If You are up there, please help this person get better.
If You exist, thanks for my home, my partner, my comfort.
Wow. You really outdid Yourself with these beautiful flowers. I’m in awe!
I’m never sure if anyone is actually listening, but I do it anyway. Since reading this book, I intend to do it more, and in a much more honest manner. If God exists, He/She already knows my thoughts, so there is no point trying to conceal them.
Anne sums up her book and my feelings perfectly with a quote from Matisse:
I don’t know whether I believe in God or not. I think, really, I’m some sort of Buddhist. But the essential thing is to put oneself in a frame of mind which is close to that of prayer.
Special thanks to We Are Fambly for bringing this book to my attention.
One of my favorite bloggers recently published an ebook. I just devoured it, and you should too.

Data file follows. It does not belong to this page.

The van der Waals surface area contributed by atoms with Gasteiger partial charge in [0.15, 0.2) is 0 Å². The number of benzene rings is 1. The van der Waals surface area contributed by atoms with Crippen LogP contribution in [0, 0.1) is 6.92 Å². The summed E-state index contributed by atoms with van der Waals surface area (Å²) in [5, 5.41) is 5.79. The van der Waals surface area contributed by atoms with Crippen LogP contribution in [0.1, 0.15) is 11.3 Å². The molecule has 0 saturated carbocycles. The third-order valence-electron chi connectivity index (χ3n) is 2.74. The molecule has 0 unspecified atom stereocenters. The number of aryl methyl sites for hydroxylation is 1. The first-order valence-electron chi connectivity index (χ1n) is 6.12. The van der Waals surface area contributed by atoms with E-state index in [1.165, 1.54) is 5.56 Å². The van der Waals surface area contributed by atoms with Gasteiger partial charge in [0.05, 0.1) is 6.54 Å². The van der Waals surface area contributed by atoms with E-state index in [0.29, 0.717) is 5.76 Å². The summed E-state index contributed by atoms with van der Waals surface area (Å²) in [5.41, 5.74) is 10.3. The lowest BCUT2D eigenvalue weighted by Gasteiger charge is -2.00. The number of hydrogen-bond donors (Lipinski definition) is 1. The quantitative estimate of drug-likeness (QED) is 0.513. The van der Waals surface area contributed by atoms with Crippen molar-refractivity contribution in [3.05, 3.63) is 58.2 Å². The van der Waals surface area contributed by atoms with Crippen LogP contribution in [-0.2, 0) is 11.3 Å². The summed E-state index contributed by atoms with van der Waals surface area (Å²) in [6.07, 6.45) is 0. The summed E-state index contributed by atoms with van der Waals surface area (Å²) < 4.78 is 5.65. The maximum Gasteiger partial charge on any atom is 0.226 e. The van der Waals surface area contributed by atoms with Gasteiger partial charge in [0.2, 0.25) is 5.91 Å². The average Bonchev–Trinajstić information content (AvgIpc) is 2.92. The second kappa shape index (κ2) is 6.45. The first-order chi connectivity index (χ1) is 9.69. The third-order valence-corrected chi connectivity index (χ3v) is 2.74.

From the description on Amazon:
It’s Memphis in the 1970’s, it’s sweltering outside, and eleven-year-old Angel is trying to maneuver her increasingly messy childhood. She’s at the mercy of the adults in her world–a mother who’s on the hunt for a rich new husband, a cruel nun named Sister Claudia and a stream of potential step-parents.
There’s also her crazy father, Ray. He’s a dangerous man and an awful parent, but Angel holds out hope that one day, he’ll change. It’s a hope that grows stronger when he hints of buying her a incredible gift–one that could transform her entire life.
Weaving together threads of deception, dysfunction and childhood resilience, “The Watch” is a coming-of-age story you’ll never forget.